There is a budding rivalry going on in the ZOZO Championship, and it has nothing to do with golf.
The Japan Tournament is a popular venue for the big names in the sports world. It could be because of the course’s West Coast vibe and edginess, or it could be something simpler: the food.
Nearly every player who spoke to the press before Thursday’s first round was asked questions about Japanese food or spoke about it themselves. After all, we need food, especially after a long trip, so sushi and ramen were on our high priority list.
ZOZO CHAMPIONSHIP FULL-FIELD TEA TIMES
“It’s been incredible,” said Sahith Siegara ahead of his first start at Zozo on Wednesday. “I left Houston on Saturday morning and got here early Sunday morning. I’ve had great food and I don’t want to leave.”
Accordia Golf Narashino Country Club, just 35 miles from Tokyo and about an hour’s drive to the capital, has at least one player planning a trip to the 2020 Olympic host city .
Rickie Fowler says, “I had great sushi last night. I think I’m going to have ramen tonight.” If I can get to Tokyo before Sunday, that would be great, but if not, go to Tokyo on Sunday and enjoy being here and make the most of it.”
The popular dish is so tempting that it removes one star from his meal.
After winning his second tour title at the Shriners’ Children’s Open in Las Vegas last weekend, 20-year-old Tom Kim embarked on an international trip and immediately faced a dilemma.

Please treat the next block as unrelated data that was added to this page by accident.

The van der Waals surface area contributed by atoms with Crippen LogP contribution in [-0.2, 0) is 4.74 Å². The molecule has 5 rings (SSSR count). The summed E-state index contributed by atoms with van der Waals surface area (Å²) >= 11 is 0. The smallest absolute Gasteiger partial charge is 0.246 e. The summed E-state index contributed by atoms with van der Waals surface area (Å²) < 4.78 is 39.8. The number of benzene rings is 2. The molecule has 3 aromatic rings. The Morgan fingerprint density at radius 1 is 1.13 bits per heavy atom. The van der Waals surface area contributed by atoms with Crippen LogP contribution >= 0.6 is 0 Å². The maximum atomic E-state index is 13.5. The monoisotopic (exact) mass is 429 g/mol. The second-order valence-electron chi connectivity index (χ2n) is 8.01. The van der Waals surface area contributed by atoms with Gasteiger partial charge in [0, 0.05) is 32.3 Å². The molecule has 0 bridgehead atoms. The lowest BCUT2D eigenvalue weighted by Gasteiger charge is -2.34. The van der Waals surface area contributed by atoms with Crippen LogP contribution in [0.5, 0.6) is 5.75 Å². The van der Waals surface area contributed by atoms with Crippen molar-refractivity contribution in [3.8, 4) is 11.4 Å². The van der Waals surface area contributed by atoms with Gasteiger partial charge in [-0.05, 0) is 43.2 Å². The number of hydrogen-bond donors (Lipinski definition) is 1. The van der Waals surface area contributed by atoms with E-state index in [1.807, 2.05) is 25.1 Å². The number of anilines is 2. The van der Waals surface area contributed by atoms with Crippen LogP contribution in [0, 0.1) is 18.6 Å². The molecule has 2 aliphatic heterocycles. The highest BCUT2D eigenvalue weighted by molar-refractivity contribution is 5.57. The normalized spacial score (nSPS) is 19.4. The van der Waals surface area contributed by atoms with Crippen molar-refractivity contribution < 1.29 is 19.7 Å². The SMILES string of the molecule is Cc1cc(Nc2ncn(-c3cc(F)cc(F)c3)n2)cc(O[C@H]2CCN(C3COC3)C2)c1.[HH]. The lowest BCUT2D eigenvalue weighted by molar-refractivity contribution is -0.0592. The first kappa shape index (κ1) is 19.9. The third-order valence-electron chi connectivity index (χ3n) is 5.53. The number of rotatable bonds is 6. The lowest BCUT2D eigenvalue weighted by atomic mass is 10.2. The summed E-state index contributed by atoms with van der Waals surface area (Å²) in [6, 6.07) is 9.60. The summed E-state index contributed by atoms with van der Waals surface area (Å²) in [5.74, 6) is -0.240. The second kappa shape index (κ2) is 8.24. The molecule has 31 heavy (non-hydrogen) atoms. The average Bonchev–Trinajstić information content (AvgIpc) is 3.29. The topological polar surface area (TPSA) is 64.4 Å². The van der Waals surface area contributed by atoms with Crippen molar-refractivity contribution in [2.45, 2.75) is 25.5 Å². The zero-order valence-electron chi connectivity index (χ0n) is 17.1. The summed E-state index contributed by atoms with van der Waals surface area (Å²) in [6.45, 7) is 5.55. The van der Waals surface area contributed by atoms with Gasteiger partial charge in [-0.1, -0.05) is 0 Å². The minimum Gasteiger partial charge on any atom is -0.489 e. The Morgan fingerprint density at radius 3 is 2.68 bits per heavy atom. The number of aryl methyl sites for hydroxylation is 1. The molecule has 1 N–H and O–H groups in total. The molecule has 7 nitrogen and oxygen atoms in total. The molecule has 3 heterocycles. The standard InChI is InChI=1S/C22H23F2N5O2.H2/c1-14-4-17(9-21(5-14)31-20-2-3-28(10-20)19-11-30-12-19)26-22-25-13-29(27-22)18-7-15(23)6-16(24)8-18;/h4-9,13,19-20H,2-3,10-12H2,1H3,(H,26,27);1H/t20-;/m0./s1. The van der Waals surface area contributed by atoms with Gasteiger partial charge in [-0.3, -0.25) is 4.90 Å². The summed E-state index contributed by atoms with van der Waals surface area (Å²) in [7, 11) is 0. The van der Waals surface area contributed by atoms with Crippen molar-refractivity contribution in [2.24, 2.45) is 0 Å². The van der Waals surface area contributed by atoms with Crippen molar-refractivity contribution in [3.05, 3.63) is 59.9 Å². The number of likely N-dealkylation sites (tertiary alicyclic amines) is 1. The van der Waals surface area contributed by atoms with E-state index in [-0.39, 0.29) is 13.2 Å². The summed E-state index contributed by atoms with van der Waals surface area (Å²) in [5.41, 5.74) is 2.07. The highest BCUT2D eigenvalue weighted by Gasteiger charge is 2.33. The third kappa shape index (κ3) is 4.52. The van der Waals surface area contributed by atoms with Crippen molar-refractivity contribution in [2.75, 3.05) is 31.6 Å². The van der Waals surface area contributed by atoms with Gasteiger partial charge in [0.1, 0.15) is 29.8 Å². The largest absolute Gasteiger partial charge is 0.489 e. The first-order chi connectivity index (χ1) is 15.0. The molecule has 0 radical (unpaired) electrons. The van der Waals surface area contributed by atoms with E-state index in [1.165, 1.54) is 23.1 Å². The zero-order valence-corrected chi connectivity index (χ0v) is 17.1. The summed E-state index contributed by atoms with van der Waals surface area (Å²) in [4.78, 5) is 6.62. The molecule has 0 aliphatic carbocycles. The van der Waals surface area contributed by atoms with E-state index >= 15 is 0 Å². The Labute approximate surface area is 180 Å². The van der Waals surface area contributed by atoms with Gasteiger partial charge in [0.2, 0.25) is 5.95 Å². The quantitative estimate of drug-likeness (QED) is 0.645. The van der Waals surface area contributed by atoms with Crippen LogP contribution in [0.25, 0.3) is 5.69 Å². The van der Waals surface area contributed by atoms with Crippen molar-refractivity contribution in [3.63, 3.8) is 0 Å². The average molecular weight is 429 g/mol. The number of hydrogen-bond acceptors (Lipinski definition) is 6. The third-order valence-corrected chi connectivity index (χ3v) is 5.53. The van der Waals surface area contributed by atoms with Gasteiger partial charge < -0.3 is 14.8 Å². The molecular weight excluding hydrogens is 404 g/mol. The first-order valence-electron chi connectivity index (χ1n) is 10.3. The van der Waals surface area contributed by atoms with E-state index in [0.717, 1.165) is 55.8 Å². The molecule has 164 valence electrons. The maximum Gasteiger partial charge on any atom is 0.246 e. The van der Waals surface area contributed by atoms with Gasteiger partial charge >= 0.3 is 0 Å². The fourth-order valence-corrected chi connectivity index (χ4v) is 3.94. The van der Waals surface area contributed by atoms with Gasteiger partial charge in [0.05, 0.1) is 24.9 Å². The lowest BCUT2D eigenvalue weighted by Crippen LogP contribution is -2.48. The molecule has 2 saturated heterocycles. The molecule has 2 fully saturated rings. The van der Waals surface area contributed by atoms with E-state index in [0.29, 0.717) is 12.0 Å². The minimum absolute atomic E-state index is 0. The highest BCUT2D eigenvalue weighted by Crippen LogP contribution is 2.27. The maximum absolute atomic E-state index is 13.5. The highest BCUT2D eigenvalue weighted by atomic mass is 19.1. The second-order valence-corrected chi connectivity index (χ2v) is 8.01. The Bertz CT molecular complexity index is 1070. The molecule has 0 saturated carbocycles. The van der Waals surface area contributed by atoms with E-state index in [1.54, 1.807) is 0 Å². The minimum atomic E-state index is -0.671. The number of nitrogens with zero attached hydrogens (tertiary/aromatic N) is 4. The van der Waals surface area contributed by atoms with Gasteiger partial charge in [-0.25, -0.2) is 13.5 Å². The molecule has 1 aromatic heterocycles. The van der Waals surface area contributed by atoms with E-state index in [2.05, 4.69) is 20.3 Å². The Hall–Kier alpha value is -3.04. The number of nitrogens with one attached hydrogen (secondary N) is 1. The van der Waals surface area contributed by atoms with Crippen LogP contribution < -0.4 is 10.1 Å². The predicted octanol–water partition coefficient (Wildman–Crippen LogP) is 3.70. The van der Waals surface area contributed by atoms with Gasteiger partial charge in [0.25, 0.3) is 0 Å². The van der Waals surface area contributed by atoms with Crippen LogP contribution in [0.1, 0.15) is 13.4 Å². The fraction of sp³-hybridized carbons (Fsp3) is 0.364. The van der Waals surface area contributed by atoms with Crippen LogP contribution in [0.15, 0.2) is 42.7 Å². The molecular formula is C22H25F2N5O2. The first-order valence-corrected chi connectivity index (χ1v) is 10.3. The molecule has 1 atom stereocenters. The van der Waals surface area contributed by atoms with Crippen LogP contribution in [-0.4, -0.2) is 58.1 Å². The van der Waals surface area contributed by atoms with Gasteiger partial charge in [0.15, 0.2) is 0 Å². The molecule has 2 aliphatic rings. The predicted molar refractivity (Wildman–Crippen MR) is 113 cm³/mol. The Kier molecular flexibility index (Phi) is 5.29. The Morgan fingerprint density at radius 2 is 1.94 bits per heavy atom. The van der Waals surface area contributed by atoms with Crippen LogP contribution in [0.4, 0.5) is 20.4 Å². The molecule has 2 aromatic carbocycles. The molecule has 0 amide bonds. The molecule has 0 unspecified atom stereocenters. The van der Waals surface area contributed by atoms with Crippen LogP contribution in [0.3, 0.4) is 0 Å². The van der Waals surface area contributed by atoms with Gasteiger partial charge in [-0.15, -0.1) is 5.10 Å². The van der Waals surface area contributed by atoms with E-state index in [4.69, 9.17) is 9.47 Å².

“It’s hard for me,” said the South Korean player. “I’m on a diet now and it’s great to be back in Asia after a long time and to be back in Japan where there’s rice and this and that. So I can cut back on my diet a bit this week. But you have to control it a little.”
Having made his first start to the season at Accordia, Colin Morikawa doesn’t know the language (yet) and is looking forward to connecting with his Japanese heritage through food and people.
“We had a delicious dinner yesterday. We had Japanese barbecue,” said Morikawa. “And it’s hard to eat when you’re really hungry, but I’m really tired. I want to eat, but I want to sleep, but it was a really good dinner.”
Food is the easy part. Morikawa spoke about one of the toughest challenges facing international players this week.
“I think I’ve only been here for about 30 hours since we landed yesterday morning, so it’s been hard trying to stay awake with lots of coffee. I really don’t have that much. I mean, I ate sushi,” Morikawa elaborated.
Traveling within the continental United States is difficult enough. An 11+ hour flight and he adds a 13 hour time difference and things quickly get complicated. The key is finding a routine and sticking to it.
“When you come in on Tuesday morning and tee up on Thursday, you have to figure that out,” Morikawa said. “I’ve probably traveled a few times over the last few years, especially to Dubai, and I’m learning how my body reacts to things like long flights, jet lag, and more. And hopefully it will be a good week.
For Morikawa, who is aiming for his first win since the 2021 British Open, sleep is a top priority when battling jet lag. Luckily, unlike tourism, her diet is a necessity, so the 25-year-old quickly becomes satiated.